But inside Engagement, what I tend to go through is not an overview, but pages and screens, because this is the section where I’m trying to find out which of my pages work the hardest, right? I’m trying to find out which ones are my hard-working pages. And what I’m seeing is my homepage works hard. This blog works hard. That blog works hard. That blog works hard. My web development service page works hard. The Truelogic DX page works hard. My SEO page works hard. So what I like seeing here is that out of my top ten pages, two of my commercial pages are present, right? Because my commercial pages are the ones that will convert users. But I’m also glad that people are coming to us for content consumption, because TrueLogic is a Sage brand, right? And what we do is we like to educate the market, although I would like a bit more trafficonn the commercial pages.

GA and GSC Data

But remember so without judging the data, all I’m looking for is which pages are my hard-working pages? This is how you set the date range. And if you set it by default, you can just look at a specific snapshot. But if you want to do a compare, then you just put the compare preceding period, and it will automatically give you a comparative view of, in this case, June versus May. And so I’m seeing, okay,  a decline for this page, a decline on this page, an increase on this page, not very clear, and so forth. But I know which of my pages are outperforming their previous month and I know which pages are underperforming their previous month, which then translates to actionable items for my SEO team, for my marketing team, and so on.

So I’m looking for my hardest working pages, right? I’m looking for my hardest working pages. What I’m looking for now, though, is I’m also looking for which pages gave me the most leads, like which pages gave me the most leads. You’ll notice that my thank you page got triggered 85 times, right? So my thank you page got triggered 85 times. But the other thing that you’ll notice I sort of cut it, is that it’s my web dev page that is hardworking. Like what drives a lot of my leads are my web dev pages.

So before I dive into more data, right? So again, just going back to the guide questions, what is my overall performance? How many users went to my website? How much did I engage them? Which pages did they look at? Which channels brought me the most users, which are my hardest working pages? But now it’s time to figure out which pages drove me the most behaviors and which channels drove those meaningful behaviors, right? So I’m now trying to find out which marketing activities should I double down on.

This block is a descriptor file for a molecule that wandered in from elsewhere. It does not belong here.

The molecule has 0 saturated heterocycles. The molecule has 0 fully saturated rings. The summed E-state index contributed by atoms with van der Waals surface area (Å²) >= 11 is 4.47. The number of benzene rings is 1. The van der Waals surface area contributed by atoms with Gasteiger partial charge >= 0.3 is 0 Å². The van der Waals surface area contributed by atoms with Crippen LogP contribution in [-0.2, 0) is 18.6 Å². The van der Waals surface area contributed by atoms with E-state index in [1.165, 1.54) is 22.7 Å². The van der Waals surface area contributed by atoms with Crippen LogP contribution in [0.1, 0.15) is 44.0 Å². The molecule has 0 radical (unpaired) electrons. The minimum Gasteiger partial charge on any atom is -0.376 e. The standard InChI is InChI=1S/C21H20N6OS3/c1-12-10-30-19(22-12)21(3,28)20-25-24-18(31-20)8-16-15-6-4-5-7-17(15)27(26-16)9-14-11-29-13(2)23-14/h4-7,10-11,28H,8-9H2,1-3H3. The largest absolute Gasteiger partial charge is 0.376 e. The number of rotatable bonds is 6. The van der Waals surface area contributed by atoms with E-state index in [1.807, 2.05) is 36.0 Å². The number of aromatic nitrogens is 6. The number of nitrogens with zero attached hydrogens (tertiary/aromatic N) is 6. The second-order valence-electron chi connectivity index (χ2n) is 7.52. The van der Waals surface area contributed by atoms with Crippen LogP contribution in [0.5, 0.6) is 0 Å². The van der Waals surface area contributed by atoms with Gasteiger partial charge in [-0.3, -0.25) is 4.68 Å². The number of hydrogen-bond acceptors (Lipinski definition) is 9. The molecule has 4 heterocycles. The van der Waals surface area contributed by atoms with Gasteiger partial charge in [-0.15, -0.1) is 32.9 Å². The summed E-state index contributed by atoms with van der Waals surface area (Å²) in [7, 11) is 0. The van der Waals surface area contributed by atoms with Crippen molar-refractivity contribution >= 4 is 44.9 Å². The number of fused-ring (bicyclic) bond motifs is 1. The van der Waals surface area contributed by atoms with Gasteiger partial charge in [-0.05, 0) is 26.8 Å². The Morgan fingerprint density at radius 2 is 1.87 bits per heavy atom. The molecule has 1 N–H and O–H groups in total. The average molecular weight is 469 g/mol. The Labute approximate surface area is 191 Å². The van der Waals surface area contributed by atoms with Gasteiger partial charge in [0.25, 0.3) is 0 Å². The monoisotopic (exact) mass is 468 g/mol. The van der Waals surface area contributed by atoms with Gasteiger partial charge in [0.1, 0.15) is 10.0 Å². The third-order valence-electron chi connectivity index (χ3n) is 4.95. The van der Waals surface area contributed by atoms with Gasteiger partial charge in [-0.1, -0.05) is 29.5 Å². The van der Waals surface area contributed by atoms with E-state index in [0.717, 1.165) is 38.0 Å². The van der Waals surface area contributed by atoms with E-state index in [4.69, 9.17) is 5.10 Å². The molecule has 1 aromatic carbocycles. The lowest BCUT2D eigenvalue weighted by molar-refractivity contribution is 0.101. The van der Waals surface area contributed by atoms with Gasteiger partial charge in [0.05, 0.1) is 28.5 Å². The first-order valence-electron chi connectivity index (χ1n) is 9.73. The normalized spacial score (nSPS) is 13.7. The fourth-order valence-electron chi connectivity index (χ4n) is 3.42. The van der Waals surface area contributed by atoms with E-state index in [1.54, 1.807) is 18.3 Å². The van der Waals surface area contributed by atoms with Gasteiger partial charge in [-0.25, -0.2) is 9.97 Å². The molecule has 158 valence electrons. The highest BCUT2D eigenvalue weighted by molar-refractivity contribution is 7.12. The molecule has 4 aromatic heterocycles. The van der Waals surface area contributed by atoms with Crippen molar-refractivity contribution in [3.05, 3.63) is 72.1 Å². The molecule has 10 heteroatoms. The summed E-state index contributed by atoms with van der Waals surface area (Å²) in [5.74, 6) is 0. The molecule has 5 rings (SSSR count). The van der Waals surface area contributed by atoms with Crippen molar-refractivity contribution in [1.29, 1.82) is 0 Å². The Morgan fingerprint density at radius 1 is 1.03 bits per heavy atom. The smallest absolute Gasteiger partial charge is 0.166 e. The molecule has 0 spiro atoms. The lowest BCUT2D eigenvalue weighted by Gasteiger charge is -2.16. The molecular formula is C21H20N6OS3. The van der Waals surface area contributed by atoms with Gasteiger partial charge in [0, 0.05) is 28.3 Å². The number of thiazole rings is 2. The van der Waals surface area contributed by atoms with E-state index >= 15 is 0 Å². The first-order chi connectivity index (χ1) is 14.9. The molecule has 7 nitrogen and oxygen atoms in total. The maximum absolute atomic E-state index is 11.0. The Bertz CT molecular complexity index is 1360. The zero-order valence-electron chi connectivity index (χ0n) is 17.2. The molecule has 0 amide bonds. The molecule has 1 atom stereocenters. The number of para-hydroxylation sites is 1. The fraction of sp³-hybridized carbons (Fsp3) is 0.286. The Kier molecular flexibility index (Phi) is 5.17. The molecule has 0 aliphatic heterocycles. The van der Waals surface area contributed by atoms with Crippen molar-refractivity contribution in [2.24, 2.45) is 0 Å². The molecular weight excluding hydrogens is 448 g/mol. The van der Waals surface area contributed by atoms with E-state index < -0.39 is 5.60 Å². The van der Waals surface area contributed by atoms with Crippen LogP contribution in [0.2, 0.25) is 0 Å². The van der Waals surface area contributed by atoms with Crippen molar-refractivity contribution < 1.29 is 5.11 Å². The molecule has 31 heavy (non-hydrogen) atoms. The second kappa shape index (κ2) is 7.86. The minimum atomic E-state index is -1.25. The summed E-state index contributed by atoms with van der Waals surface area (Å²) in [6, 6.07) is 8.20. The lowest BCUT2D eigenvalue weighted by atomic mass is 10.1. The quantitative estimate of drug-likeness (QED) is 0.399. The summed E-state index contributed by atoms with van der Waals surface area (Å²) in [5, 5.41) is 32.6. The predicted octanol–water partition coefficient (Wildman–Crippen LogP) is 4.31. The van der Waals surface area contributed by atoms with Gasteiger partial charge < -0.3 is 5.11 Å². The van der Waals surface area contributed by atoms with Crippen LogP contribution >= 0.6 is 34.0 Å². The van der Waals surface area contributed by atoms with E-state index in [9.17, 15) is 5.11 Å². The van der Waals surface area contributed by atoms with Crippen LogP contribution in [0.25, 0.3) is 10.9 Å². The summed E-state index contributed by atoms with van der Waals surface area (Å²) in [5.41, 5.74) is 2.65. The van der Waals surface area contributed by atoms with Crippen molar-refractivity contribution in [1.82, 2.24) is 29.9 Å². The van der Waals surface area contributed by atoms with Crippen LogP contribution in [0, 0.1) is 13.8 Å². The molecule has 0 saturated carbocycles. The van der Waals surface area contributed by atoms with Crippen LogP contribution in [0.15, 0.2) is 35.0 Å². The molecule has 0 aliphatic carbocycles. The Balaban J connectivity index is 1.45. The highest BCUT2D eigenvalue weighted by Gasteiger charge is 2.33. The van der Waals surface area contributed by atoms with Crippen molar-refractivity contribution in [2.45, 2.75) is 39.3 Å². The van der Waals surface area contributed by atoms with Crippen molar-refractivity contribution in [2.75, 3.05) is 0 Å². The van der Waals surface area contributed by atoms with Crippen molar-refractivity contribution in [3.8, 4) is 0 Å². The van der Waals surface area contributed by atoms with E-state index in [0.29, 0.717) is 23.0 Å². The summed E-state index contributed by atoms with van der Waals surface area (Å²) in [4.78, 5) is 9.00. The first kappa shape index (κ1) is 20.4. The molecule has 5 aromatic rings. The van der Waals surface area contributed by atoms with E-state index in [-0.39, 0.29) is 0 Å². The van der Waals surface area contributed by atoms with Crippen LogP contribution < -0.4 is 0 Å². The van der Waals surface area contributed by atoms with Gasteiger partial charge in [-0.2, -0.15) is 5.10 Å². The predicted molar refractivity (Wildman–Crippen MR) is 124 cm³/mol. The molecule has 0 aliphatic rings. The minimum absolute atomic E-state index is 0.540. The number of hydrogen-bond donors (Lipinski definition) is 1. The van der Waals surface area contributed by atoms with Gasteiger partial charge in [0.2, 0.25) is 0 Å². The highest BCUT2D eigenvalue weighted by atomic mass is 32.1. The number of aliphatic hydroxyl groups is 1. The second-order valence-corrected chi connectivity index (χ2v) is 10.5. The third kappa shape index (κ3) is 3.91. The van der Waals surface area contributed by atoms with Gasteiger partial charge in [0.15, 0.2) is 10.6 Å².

Okay, so I’m still inside the Engagement Report and on pages and screens, So I’m still inside the Engagement Report, but now what I want to look at is I want to click that plus sign. I want to click the plus sign. And what I’m looking for now is the traffic source.

 Remember, I now know which pages are the hardest working pages, but I don’t want to look at my blog pages. So notice how these pages are web design and social media marketing. So I’m trying to isolate my commercial pages. I’m trying to find out, okay, from the traffic, where I got my conversion from, where I got my events, from what drove the traffic to those pages. And so what I want to do is I want to isolate so in this case, I will isolate my web design page because it’s a particularly hardworking page. So I will isolate my web design page, and what I want to look at is its traffic source. So I’ll click traffic source, right?

And in my web design page, I put a filter that says web design. I’m also getting this blog, but you can ignore that. But notice how it says the highest contributor to my traffic is my organic search, followed by my social media, right? Followed by people this is weird. Like people that go directly into that page. People who go to my website from Facebook.com, and people who come to my website come from Bing. And so what I’m seeing here is that these are my primary value-driving channels, my organic search, my social media activity, and my direct traffic, right?

Direct traffic is usually word of mouth, the legitimacy of the brand, and any top-of-the-line marketing activity that we’re doing. So what I will do as a business decision-maker is I am likely going to review the budgets on these and double down on them. More than that, I will look at the budgets that I throw on these and find out. Okay, are seven visitors coming from paid search? Are seven visitors that come from this channel that I put this budget on? Am I better off throwing that by? And am I better off increasing my SEO budget? Am I better off increasing my social media budget, and my content marketing budget? But that’s sort of what you’re looking for. Which one is your meaningful channel? How did the user get to that page, and what should you double down on?

So with that, the rest is like another two-hour session, but I will end this sort of what my data means section here. I hope you’ll continue to join us as we do more in-depth dives into analytics. Although on the next ones, I will assume you’ve watched this and you are capable of tolerating a bit more technical conversation when it comes to analytics.

But I do want to thank you for joining us, presumably on these last three analytics episodes. I will see you on the next episode of the Truelogic DX podcast. Truelogic DX is available on  Spotify, Google, and Apple accounts. Thank you very much to our team for organizing and producing this, and thank you to our friends at Podmachine for continuing to power Truelogic DX til the next one. Cheers.